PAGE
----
450

Trying To Get Good: The Jazz Odyssey of Jack Sheldon

By

Sign in to view read count
Jack Sheldon
Trying To Get Good: The Jazz Odyssey of Jack Sheldon
Bialystock & Bloom, Inc./February Films
2009

Born in 1931, the near-legendary West Coast jazzman Jack Sheldon—trumpeter, singer, comedian, actor—has played and recorded with Stan Kenton, Chet Baker, Dexter Gordon, Peggy Lee, Benny Goodman, Red Norvo, Bill Harris, Art Pepper, Anita O'Day and Tierney Sutton, as well as leading his own groups. His horn has been heard on movie soundtracks, he was featured on the Merv Griffin Show and had his own short-lived television series, Run, Buddy, Run. Sheldon has a large group of devoted friends: musicians (Ken Peplowski, Uan Rasey, Dave Frishberg, Bill Henderson, Terry Gibbs, Ross Tompkins) and famous non-musicians (James A. Baker, Billy Crystal, Clint Eastwood, Dom DeLuise, William Claxton) with anecdotes in profusion. Add to this Sheldon's irrepressible story-telling, his striving towards sobriety, dissatisfaction with his own playing (source of the film's title) and vulgar humor and anyone would assume that this would add up to a compelling film.

The performances included here show that Sheldon is a splendid mainstream trumpeter, lyrical and fleet-fingered. His singing is touching, his comedy lively. "Stardust," "The Joint is Jumpin,'" "Don't Blame Me," his own "(I'm My Own Worst) Enemy" and "It Had To Be You" are fine, moving jazz, even when the camera angles are unflattering. And what we learn of his insecurities and self-destructive behavior is revealing indeed.

But the film is often heavy-handed. When Sheldon mentions Carnegie Hall, we get a lengthy shot of it, as well as too much stock footage of California scenes. Worse, the documentary quickly feels like a celebrity roast with no enlivening sarcasm. Sheldon's friends ramble; only Frishberg, Peplowski and Crystal can tell a story. The documentary seems unedited but everything is offered in snippets, whether it's an anecdote or a song, as if someone thought the audience would be extremely impatient. Unfortunately, that prediction comes true. Only the most devoted Sheldon fanciers will be able to watch this in one sitting though there are rewarding segments throughout.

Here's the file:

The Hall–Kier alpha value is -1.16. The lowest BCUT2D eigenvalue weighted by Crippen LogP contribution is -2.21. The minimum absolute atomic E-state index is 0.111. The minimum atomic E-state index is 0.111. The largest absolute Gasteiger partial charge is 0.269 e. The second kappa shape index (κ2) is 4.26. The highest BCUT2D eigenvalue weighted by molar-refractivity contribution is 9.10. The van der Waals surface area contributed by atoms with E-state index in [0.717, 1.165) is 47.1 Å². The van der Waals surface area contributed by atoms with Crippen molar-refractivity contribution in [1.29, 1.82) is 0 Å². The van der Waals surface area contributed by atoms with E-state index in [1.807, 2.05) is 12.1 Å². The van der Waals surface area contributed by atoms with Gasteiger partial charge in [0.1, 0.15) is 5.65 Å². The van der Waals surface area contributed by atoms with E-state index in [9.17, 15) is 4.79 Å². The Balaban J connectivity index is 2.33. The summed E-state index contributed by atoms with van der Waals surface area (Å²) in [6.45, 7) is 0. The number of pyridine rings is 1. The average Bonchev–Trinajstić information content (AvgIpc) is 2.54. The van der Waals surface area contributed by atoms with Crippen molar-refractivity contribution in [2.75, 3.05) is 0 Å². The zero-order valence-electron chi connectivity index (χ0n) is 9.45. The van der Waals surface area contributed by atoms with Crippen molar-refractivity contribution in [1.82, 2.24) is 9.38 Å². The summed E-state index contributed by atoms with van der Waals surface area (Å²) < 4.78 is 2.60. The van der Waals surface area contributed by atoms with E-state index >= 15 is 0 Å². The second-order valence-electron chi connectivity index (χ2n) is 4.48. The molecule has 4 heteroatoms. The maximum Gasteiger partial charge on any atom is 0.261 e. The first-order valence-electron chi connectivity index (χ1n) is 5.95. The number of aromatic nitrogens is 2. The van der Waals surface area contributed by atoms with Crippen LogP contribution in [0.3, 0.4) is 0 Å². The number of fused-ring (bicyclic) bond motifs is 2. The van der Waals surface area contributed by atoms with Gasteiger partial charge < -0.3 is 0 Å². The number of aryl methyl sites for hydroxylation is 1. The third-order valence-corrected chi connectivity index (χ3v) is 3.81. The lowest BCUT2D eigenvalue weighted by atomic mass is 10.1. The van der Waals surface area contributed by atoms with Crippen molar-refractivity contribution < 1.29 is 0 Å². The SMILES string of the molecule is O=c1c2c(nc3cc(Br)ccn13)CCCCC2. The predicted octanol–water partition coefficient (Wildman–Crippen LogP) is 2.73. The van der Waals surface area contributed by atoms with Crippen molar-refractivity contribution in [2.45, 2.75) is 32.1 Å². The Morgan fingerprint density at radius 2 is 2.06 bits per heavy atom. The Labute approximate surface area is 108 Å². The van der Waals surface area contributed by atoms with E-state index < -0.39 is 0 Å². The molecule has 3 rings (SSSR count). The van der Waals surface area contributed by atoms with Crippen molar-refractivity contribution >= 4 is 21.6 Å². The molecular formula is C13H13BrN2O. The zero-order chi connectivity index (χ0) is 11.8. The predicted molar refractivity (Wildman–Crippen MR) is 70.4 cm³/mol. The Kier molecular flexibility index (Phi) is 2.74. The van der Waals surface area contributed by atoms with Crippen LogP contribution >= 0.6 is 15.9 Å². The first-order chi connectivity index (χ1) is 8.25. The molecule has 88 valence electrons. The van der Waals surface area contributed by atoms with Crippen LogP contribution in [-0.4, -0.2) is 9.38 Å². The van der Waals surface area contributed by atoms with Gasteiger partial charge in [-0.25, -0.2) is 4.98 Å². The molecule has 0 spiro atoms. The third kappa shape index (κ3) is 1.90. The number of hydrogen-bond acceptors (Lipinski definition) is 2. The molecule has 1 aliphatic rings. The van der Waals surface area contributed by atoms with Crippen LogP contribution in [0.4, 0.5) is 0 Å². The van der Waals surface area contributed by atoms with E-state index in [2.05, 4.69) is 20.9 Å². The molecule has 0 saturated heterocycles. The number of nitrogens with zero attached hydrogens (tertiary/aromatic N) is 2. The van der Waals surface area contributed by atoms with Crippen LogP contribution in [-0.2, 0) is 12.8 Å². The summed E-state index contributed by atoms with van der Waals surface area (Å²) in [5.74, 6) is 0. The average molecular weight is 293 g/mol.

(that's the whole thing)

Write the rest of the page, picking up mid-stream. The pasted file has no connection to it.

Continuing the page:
Production Notes: 89 minutes.

Post a comment

Tags

View events near New York City
Jazz Near New York City
Events Guide | Venue Guide | Get App | More...

Shop Amazon

More

Interview with Lynyrd Skynyrd: Live At Knebworth '76
Interview with Buster Williams: Bass to Infinity
Interview with Sylvie's Love
Film Review
Sylvie's Love
Interview with Billie
Film Review
Billie
Interview with Never Too Late: The Doc Severinsen Story
Interview with Zappa
Film Review
Zappa
Interview with Ronnie Wood:  Somebody Up There Likes Me

Popular

Read Tony Bennett: A Hero's Journey in Authenticity
Beauty, Love and Justice: Living A Coltranian Life
Tony Bennett: A Hero's Journey in Authenticity
Read Steve Reich: Humans Love to See Other Humans Play Music
Read Top Jazz-Rock Fusion Recordings
Read Joe Lovano: Finding New Adventures
Read Dean Brown: Global Fusion on Acid
Read Instrumental Duos
Building a Jazz Library
Instrumental Duos

All About Jazz needs your support

Donate
All About Jazz & Jazz Near You were built to promote jazz music: both recorded albums and live events. We rely primarily on venues, festivals and musicians to promote their events through our platform. With club closures, limited reopenings and an uncertain future, we've pivoted our platform to collect, promote and broadcast livestream concerts to support our jazz musician friends. This is a significant but neccesary step that will help musicians and venues now, and in the future. You can help offset the cost of this essential undertaking by making a donation today. In return, we'll deliver an ad-free experience (which includes hiding the sticky footer ad). Thank you!

Get more of a good thing

Our weekly newsletter highlights our top stories and includes your local jazz events calendar.